In recent years, many people have canceled their expensive cable subscriptions, opting to use cheaper Internet TV instead.
Those who choose the cheapest plans often end up at pirate services. These may work flawlessly for years, until they suddenly don’t.
Fiscal Police Raid IPTV Service
Last May, Dutch fiscal police (FIOD) landed a major success in the battle against this type of piracy by shutting down one of Europe’s largest IPTV operations. This wasn’t just a random target either. The operation presumably offered its services to countless smaller IPTV sellers, which served over a million subscribers.
Little detail was released about the main defendants but authorities report that four people were arrested. The available information also suggested that GLOBE Datacenter was a key target and that more than 1,200 servers were taken offline.
The authorities didn’t mention any specific IPTV services but the operation was massive. Local anti-piracy group BREIN reported that TVs in hundreds of thousands of homes went dark due to the raids. Europol, which also assisted in the operation, said that the service had over a million users across Europe.
Faced with an operation of this size, law enforcement initially failed to see that the websites of innocent companies were also taken down in the process. The problem was addressed after TorrentFreak requested clarification.
The prosecution of those behind the illegal IPTV operation is just getting started. This week, there was a ‘pro forma’ hearing in the case against defendant Hicham O. The 30-year-old is a manager and shareholder of Globe Datacenter and Satellite Wholesale BV in Almere, two companies that were targeted in the raids.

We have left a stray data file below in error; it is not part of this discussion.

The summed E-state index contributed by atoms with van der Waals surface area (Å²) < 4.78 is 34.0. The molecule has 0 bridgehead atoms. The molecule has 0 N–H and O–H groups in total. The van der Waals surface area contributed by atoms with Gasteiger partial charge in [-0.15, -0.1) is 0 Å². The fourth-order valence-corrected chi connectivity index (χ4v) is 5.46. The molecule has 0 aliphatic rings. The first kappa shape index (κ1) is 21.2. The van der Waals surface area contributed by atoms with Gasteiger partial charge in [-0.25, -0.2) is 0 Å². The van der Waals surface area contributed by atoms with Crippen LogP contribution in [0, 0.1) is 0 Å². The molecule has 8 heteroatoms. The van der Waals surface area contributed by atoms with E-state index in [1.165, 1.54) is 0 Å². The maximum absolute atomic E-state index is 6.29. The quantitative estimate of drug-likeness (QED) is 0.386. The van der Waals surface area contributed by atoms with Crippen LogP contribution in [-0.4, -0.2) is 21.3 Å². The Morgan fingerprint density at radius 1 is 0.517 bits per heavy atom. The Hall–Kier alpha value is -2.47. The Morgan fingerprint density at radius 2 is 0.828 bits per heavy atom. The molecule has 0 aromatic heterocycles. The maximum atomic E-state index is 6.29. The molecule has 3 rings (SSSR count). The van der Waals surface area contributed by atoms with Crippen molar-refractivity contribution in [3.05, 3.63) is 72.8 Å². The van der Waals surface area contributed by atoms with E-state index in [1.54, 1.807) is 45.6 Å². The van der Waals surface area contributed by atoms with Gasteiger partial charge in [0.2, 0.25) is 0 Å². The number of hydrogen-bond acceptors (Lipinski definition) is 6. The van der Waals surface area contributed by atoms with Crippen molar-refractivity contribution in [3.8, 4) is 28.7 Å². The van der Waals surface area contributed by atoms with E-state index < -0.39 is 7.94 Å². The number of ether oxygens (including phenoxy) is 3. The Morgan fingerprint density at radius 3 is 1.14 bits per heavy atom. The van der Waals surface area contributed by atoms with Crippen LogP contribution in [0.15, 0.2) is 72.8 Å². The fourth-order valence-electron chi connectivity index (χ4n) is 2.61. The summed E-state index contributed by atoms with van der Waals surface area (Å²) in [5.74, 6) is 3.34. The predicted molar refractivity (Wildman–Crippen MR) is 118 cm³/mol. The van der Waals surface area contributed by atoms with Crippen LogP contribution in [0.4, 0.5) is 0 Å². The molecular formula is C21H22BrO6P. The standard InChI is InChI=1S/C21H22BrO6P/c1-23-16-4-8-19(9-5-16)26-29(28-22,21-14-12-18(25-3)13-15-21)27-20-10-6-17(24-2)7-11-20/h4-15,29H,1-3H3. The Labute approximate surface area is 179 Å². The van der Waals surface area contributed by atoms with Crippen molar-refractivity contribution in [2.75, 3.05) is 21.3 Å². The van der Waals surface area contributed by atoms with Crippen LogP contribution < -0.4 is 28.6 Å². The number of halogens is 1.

The defendant is seen as a key player in the criminal IPTV operation and stands accused of laundering more than 17.5 million euros. He was arrested last May and remains in custody. AD reports that, according to tapped conversations, Hicham claimed to generate half a million euros in revenue per month, of which 200,000 euros was pure profit.
During the pro forma hearing, the defendant requested to be released pending trial, fearing that his family could lose their home as they no longer have an income. He cited mental struggles as well.
The request was denied, according to local media, as the court sees Hicham O. as a flight risk and potential recidivist.
The prosecutor mentioned that the defendant, who has Dutch and Moroccan nationality, has plans to flee to Morocco. Tapped conversations with family and fellow suspects revealed that he would like to relaunch the IPTV business to start making money again.
The public prosecutor further said that pirate IPTV subscriptions have become very common in recent years. In some parts of society, people believe that you’re crazy if you pay for a legitimate streaming subscription.
“Why would you pay hundreds of euros a month for streaming services if you can watch it all for ten euros a month?” the prosecutor questioned, adding that streaming platforms such as Viaplay are in financial trouble as a result of this attitude.
“What you see happening is that a company like Viaplay is in financial trouble because part of society is willing to take a walk with the property rights of these companies,” the prosecutor added.
How the prosecutor knows that Viaplay’s financial troubles are caused by IPTV services isn’t clear, but the tone is set.
The full trial against Hicham O. is currently scheduled to take place sometime next year. There are several other defendants as well, but these cases will be handled separately on different dates.